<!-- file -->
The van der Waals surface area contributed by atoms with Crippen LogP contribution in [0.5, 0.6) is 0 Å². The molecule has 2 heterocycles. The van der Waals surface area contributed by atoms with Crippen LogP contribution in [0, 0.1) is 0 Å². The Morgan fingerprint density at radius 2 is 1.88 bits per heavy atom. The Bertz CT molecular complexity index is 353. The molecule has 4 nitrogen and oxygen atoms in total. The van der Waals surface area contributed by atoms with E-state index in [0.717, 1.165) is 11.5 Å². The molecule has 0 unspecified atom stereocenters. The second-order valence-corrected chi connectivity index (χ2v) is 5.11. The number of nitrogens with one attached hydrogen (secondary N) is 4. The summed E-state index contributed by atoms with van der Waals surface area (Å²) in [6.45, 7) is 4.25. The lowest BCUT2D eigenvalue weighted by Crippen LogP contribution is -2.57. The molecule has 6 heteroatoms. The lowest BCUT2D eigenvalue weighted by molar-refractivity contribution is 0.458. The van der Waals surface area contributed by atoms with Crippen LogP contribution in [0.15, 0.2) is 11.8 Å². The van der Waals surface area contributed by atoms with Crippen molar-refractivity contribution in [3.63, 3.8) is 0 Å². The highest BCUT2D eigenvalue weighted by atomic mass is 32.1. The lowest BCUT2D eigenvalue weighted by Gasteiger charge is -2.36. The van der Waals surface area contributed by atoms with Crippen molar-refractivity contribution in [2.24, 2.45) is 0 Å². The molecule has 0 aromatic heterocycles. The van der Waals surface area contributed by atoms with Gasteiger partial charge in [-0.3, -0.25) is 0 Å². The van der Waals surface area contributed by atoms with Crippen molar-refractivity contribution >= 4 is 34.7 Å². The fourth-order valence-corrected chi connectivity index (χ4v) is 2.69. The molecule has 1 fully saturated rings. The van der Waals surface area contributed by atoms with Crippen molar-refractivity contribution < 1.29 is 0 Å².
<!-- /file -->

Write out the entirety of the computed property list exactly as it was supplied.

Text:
The van der Waals surface area contributed by atoms with Crippen LogP contribution in [0.5, 0.6) is 0 Å². The molecule has 2 heterocycles. The van der Waals surface area contributed by atoms with Crippen LogP contribution in [0, 0.1) is 0 Å². The Morgan fingerprint density at radius 2 is 1.88 bits per heavy atom. The Bertz CT molecular complexity index is 353. The molecule has 4 nitrogen and oxygen atoms in total. The van der Waals surface area contributed by atoms with E-state index in [0.717, 1.165) is 11.5 Å². The molecule has 0 unspecified atom stereocenters. The second-order valence-corrected chi connectivity index (χ2v) is 5.11. The number of nitrogens with one attached hydrogen (secondary N) is 4. The summed E-state index contributed by atoms with van der Waals surface area (Å²) in [6.45, 7) is 4.25. The lowest BCUT2D eigenvalue weighted by Crippen LogP contribution is -2.57. The molecule has 6 heteroatoms. The lowest BCUT2D eigenvalue weighted by molar-refractivity contribution is 0.458. The van der Waals surface area contributed by atoms with Crippen LogP contribution in [0.15, 0.2) is 11.8 Å². The van der Waals surface area contributed by atoms with Crippen molar-refractivity contribution in [3.63, 3.8) is 0 Å². The highest BCUT2D eigenvalue weighted by atomic mass is 32.1. The lowest BCUT2D eigenvalue weighted by Gasteiger charge is -2.36. The van der Waals surface area contributed by atoms with Crippen molar-refractivity contribution in [2.24, 2.45) is 0 Å². The molecule has 0 aromatic heterocycles. The van der Waals surface area contributed by atoms with Gasteiger partial charge in [-0.3, -0.25) is 0 Å². The van der Waals surface area contributed by atoms with Crippen molar-refractivity contribution >= 4 is 34.7 Å². The fourth-order valence-corrected chi connectivity index (χ4v) is 2.69. The molecule has 1 fully saturated rings. The van der Waals surface area contributed by atoms with Crippen molar-refractivity contribution < 1.29 is 0 Å².